Introduction – General Qamar Javed Bajwa
General Qamar Javed Bajwa was born on 11th November 1960 in a small town of Ghakar Mandi of Gujranwala district in Pakistan. He is the holder of Nishan-e-Imtiaz along with Hilal-e-Imtiaz for his services to the country. He is a four-star rank army general and the current Chief of Army Staff of the Pakistan Army, appointed in this capacity since November 2016 after the completion of term by the former Chief of Army Staff General Raheel Shareef. General Bajwa was educated at the F. G. Sir Syed College, later attending the Gordon College.
Bajwa started his military service in 1978 and was commissioned in 1980 in the Baloch Regiment. Prior to be appointed as the Chief of Army Staff of Pakistan Army, he served at the Army GHQ as the Inspector General of the Training and Evaluation from 2015–16 and as field commander of the X Corps from 2013 to 2015 which is responsible for the area along the Line of Control. In addition, he also served as a peacekeeper in the UN mission in Congo as a Brigadier and served as the brigade commander in 2007.
General Bajwa has vast experience in the field, especially in crucial areas such as Baltistan and Kashmir. His approach towards Pakistan’s arch rivals and neighbors India remains passive yet firm which makes him a composed General ready to act with a clear mind rather than being impulsive. He has remained professional and away from politics throughout his term in the army which also adds to his qualities as a true military general.
LIFE AND FAMILY
Bajwa was born on 11 November 1960 in Karachi to a Punjabi Jat family belongs from Ghakhar Mandi. His father was a Lieutenant Colonel in the Pakistani army. Lieutenant Colonel Muhammad Iqbal Bajwa died while in service in 1967 in Quetta, Balochistan. His mother died in September 2013. Bajwa’s father-in-law was also a Pakistan Army officer who retired as a Major General. General Qamar Bajwa is the youngest of five siblings. Bajwa completed his secondary and intermediate education from F. G. Sir Syed College and Gordon College in Rawalpindi before joining Pakistan Military Academy, Kakul in 62nd Long Course. Bajwa is a graduate of Canadian Army Command and Staff College in Canada, Naval Postgraduate School in United States and National Defense University, Pakistan.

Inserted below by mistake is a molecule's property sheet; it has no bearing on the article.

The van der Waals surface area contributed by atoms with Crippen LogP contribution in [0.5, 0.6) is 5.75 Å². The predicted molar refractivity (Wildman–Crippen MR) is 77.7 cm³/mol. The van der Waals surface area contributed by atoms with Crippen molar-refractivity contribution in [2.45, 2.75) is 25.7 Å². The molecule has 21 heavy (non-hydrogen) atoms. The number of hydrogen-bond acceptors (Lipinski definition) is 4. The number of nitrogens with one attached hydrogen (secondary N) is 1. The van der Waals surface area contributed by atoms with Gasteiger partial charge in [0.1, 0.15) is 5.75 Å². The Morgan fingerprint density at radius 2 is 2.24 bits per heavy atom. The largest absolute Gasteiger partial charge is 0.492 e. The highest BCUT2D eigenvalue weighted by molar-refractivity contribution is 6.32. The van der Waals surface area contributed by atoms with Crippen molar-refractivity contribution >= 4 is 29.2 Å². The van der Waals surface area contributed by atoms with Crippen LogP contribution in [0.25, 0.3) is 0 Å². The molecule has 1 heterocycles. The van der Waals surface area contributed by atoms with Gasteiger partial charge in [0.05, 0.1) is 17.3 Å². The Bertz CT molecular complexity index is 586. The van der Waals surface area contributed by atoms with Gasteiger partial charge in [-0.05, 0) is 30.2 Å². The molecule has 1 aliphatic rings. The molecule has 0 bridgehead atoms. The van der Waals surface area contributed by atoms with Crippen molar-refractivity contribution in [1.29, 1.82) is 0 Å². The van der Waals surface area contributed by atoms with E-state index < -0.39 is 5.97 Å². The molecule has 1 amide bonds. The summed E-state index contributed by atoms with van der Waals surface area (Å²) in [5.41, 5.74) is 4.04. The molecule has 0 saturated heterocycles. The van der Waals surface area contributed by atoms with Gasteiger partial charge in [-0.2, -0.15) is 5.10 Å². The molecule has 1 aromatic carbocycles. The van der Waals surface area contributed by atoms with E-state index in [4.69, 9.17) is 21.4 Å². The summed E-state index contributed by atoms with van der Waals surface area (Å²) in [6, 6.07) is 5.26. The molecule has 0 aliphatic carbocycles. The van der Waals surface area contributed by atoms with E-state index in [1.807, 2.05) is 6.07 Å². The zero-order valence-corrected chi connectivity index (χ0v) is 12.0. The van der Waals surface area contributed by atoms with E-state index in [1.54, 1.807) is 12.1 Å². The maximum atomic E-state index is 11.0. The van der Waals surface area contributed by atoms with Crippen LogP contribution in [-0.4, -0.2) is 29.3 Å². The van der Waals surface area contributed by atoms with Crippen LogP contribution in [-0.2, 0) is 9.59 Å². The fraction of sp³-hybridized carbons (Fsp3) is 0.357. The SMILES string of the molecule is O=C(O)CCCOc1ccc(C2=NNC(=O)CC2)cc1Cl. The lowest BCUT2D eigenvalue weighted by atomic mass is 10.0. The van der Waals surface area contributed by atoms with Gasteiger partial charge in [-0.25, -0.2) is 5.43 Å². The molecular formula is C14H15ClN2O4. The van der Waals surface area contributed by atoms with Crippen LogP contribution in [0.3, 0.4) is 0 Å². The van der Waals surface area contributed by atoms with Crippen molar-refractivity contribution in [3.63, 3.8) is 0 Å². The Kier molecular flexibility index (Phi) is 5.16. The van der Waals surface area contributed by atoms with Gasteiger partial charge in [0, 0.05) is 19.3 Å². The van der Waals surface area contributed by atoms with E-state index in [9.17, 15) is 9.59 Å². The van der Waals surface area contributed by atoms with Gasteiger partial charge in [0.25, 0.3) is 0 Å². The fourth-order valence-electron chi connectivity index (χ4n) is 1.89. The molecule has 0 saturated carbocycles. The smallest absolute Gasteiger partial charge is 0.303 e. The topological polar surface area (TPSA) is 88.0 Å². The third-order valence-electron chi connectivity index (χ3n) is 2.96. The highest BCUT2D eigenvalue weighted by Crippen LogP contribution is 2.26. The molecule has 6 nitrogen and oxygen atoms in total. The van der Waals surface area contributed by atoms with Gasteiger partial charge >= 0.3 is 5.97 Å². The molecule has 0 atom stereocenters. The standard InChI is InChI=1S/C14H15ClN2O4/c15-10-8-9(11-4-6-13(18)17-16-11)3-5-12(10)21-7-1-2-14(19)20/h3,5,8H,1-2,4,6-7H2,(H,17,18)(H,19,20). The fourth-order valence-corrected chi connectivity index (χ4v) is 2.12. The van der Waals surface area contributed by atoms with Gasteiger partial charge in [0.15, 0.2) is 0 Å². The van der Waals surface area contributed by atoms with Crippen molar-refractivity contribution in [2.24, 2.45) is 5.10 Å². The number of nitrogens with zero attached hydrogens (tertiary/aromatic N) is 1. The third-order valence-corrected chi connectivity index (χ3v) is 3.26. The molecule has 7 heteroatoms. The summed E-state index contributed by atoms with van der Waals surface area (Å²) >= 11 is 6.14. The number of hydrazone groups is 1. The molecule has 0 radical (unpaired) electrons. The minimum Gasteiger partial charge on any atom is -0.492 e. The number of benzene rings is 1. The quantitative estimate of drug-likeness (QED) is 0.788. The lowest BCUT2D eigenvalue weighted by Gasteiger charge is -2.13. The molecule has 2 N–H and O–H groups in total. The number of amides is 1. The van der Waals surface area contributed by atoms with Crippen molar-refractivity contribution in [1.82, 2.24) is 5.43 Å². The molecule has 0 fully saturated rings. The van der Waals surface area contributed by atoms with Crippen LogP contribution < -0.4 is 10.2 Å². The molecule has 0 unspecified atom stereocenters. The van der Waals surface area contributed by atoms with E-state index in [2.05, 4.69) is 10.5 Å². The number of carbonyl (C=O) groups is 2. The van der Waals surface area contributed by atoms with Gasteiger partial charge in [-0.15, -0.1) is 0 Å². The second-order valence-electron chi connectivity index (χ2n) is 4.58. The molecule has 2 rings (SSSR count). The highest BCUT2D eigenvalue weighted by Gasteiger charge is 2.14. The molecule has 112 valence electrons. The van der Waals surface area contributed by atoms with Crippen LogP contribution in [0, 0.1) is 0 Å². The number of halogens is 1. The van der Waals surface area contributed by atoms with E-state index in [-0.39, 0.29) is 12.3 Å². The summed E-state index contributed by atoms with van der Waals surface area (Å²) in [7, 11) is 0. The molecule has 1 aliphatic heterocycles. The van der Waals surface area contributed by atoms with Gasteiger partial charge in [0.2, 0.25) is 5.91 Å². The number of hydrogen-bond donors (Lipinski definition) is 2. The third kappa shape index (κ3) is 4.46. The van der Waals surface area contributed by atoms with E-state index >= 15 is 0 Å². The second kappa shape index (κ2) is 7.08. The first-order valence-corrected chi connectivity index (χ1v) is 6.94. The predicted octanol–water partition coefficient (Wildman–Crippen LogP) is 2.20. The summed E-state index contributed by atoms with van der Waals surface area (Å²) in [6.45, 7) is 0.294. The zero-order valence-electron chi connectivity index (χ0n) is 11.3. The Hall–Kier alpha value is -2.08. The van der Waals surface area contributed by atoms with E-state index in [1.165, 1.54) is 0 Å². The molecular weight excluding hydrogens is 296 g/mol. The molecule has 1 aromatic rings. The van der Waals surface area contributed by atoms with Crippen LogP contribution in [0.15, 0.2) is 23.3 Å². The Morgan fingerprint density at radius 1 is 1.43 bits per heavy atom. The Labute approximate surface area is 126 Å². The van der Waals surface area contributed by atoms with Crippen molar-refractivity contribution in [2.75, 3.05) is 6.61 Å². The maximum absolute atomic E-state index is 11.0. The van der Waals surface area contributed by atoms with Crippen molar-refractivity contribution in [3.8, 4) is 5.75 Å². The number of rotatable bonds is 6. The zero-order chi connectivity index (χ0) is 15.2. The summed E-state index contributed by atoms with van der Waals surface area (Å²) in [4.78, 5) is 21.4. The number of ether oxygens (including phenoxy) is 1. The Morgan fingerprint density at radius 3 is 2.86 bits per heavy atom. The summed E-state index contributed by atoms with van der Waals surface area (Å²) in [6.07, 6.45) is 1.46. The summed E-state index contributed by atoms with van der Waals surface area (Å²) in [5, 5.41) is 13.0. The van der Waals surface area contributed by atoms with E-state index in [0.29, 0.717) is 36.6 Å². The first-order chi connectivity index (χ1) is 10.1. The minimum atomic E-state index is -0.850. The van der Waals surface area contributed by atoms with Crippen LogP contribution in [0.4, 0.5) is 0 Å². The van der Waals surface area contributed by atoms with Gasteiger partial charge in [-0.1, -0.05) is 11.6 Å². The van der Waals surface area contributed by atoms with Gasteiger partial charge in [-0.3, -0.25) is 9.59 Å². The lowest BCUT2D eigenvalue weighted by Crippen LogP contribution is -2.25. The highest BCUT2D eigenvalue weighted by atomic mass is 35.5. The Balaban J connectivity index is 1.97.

Pakistan Army is counted among the strongest armed forces of the world which has about 617,000 active troops and almost 500,000 reserves. This makes it the seventh largest army according to the active troops. Pakistan Army is the only army of any Islamic nation that has had female major general in the staff. Pakistan Army spends about $10,000 per its soldier. There is a notable amount of Non-Muslim soldiers who have however made till the rank of Brigadier which started in 1990 when a Christian named Julian Peter was promoted as Major General.
Qamar Javed Bajwa was enrolled in the Pakistan Army in 1978 and was commissioned on 24 October 1980 in 16 Baloch Regiment. This was the same unit that his late father commanded in 1960s which helped his case since he had witnessed his father in action in the same region.He briefly served in 5th Northern Light Infantry Regiment in Kashmir in 1992 as major. As Lieutenant Colonel, he served in the X Corps which is stationed in Rawalpindi, where he was general staff officer. As a brigadier, Bajwa served as Chief of Staff at X Corps and has also commanded a division in Northern Areas as formation commander. Bajwa has also commanded a brigade in United Nations peacekeeping mission in Congo in 2007. He served in Congo as a brigade commander in 2007 under former Chief of Army Staff of the Indian Army Bikram Singh, who was serving there as a division commander. Gen Singh later termed Bajwa’s performance there as “professional and outstanding” and praised his work ethics throughout the term of his service under the Indian General.
General Qamar Javed Bajwa was promoted to the rank of Major General in May 2009. As a Major General, Bajwa served as the Force Commander of Gilgit-Baltistan which happens to be one of the most difficult terrain to serve in. He held the title of the General Officer Commanding in that region. He was awarded Hilal-i-Imtiaz (Military) in August 2011. Bajwa was an instructor at School of Infantry and Tactics in Quetta, training army recruits at Command and Staff College in Quetta and at National Defense University, Pakistan.
General Qamar Bajwa at that time was promoted to the rank of Lieutenant General in August 2013 and was installed as Corps Commander X Corps shortly afterwards his appointment. He was Grade-I officer during his tenure as Corps Commander X Corps. In 2014, General Bajwa (Lieutenant General of that time) was installed as Colonel Commandant of Baloch Regiment. In September 2015, he was appointed as the Inspector General of the Training and Evaluation at the GHQ where he was a Principal Staff Officer to then Chief of Army Staff Raheel Shareef.